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I have the option of replacing my aging and almost dead lead acid batteries with Li-ion to run a 24 volt motor. The data sheet for the Li-ion cells report the cells as having a nominal voltage of 3.8 volts. If I use 6 of these cells in series, the average voltage will be slightly lower than what the lead acid provided, but if I use 7 cells in series, the average voltage will stay above 24 volts, (starting at 29.4 volts).

The lead acid batteries are rated and 18Ah and the Li-ion are rated at 30Ah and tested at a 100 amp discharge rate to provide 28.3 amps, so they can handle a high current!

I am leaning toward the 6 cell battery because when I look at the datasheet for the battery, the discharge curve shows the voltage to stay at about 3.8 volts or higher (at a 20amp discharge) until the last 15 minutes out of a 1.5 hour discharge, and for my purposes, it wouldn't be discharged that low. So this would keep the voltage at around 22 volts.

So is it better to run a DC motor with more volts than rated or less? - if you have no choice?

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    \$\begingroup\$ As an alternative idea, why not use 7 batteries and an efficient buck regulator to deliver precisely 24volts. \$\endgroup\$ – Andy aka Feb 2 '14 at 10:19
  • \$\begingroup\$ I looked on EBay, but couldn't find buck or boost converter capable of handling the current my motor requires ! (1200watts) \$\endgroup\$ – Filek Feb 3 '14 at 4:57
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You don't say what you use the batteries for, and if you are running your motor at full speed all the time. It's often better to have more voltage than you need and then modulate or regulate the current to run over a longer period of time. Then as the battery voltage decays you can go longer without recharging. A d.c. motor will rotate at a speed creating a counter voltage that equals the source voltage. Often motors are under some form of feedback, like a servo amplifier. I have controlled high inductance motors that put power back into the control amplifier. That extra energy needs to be put somewhere when slowing down the motor - it acts like a generator. Extra energy needs to be released as heat, or put back into the powering battery. You don't need any extra voltage as long as you can run at the speed you desire. Don't forget that voltage times current equals force, so can you usefully use extra torque? Do you mind accelerating faster than you have before? The insulation on a d.c. motor is at least twice the rated voltage, usually much more. The constraints have more to do with force, top speed and control. Lighting a lamp with overvoltage will burn it out sooner, but that is not usually the main constraint in motors.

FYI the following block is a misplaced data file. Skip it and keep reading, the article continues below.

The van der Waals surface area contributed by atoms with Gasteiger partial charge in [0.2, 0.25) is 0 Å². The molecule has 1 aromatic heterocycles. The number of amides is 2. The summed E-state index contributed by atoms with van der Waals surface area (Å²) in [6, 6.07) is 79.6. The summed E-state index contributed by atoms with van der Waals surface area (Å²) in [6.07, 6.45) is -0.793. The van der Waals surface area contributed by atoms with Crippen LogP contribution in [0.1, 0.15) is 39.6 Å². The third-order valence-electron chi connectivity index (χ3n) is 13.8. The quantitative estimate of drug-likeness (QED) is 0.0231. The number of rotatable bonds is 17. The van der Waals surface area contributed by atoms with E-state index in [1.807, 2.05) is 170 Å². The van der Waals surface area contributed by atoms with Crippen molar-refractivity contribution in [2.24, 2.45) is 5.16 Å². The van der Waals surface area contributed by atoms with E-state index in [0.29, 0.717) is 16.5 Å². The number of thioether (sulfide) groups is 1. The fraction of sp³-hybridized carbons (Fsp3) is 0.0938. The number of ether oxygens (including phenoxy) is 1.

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  • \$\begingroup\$ The li-ion battery will be replacing lead acid batteries in a lawn mower with a 24 volt dc motor. I'm considering the 7 cell for the higher voltage and likely higher speed and thus better grass cutting, but if I burn out the motor my wife will be somewhat unimpressed with my "improvements" to the lawm mower. \$\endgroup\$ – Filek Feb 3 '14 at 5:08
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Motor voltage ratings are designed to allow you to run the motor at its rated voltage continuously, without overheating and burning out the motor. So if you value the life of the motor, you will run it at or below its rated voltage, which in this case means six cells.

Further Reading
https://bricks.stackexchange.com/a/799

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